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J Clin Invest. 1986 Jan;77(1):38-41.

Erythrocyte glutathione synthetase deficiency leads not only to glutathione but also to glutathione-S-transferase deficiency.

Abstract

Glutathione synthetase (GSH-S) is one of the two known hereditary causes of glutathione deficiency. We describe a family whose two children have hemolytic anemia. The children's erythrocytes lack GSH and are severely deficient in GSH-S activity. No neurologic findings or 5-oxoprolinuria were present. A concurrent deficiency of glutathione-S-transferase (GST) was also detected in the erythrocytes. Residual glutathione could be detected in the erythrocytes using a sensitive cycling assay. The deficiency was found to be most severe in reticulocyte-depleted preparations. The GSH-S activity of the erythrocytes of the parents was one-half normal, while the glutathione S-transferase activity was normal. We conclude that the primary defect is one of GSH-S. Glutathione stabilizes GST in vitro, and it is assumed that the deficiency of GST in the erythrocytes of the patients is due to the instability of this enzyme in the absence of adequate intracellular GSH levels.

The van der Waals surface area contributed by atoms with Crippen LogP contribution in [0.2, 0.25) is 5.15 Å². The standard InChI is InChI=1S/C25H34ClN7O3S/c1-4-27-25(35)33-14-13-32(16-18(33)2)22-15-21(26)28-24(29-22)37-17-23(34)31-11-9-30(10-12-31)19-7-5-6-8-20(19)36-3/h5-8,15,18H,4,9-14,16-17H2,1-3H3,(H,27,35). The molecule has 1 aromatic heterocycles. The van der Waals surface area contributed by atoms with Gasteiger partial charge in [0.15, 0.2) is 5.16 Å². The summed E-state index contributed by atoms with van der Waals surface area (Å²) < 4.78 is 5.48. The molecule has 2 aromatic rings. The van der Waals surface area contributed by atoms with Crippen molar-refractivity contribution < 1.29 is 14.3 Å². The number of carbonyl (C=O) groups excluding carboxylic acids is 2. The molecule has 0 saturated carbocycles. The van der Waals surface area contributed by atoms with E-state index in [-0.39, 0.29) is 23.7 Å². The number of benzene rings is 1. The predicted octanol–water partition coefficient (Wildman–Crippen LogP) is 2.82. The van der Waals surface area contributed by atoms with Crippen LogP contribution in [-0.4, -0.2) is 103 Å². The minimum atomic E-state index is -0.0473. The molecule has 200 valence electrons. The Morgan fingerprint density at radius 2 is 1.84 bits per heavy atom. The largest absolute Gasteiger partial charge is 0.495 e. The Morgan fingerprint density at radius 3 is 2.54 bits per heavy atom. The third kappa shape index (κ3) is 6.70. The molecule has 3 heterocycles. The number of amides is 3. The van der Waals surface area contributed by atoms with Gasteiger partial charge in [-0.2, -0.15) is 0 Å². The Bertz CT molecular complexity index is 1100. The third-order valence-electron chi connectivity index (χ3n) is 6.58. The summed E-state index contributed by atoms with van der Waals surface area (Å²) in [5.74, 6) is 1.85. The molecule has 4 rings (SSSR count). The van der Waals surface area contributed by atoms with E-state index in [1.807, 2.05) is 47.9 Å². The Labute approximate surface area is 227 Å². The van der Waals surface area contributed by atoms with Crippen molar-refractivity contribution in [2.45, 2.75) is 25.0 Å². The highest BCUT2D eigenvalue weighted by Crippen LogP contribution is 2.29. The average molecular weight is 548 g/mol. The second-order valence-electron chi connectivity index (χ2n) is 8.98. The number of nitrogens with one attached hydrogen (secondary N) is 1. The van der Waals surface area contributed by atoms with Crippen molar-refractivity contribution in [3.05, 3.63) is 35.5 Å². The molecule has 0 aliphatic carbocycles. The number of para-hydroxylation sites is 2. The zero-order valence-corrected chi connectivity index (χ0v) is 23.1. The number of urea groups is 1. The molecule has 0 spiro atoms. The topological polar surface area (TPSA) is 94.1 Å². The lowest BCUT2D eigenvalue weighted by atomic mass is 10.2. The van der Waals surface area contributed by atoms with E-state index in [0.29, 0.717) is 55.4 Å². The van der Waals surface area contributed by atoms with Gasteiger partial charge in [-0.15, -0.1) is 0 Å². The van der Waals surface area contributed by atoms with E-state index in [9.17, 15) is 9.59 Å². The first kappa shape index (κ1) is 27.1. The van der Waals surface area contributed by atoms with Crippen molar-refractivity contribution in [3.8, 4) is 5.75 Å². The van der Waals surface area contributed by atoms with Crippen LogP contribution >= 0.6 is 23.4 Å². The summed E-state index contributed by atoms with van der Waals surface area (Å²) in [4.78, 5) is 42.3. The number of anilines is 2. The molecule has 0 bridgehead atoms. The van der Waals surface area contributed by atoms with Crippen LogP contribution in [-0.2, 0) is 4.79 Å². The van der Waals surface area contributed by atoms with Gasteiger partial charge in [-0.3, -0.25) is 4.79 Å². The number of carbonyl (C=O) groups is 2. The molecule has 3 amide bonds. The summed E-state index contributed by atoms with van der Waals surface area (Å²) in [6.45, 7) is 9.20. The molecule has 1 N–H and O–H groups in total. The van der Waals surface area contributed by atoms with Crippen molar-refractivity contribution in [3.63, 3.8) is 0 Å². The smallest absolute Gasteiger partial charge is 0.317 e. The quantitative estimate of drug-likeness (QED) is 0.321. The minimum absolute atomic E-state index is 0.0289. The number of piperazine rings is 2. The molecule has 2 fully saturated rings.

PMID:
3944259
PMCID:
PMC423305
DOI:
10.1172/JCI112298
[Indexed for MEDLINE]
Free PMC Article

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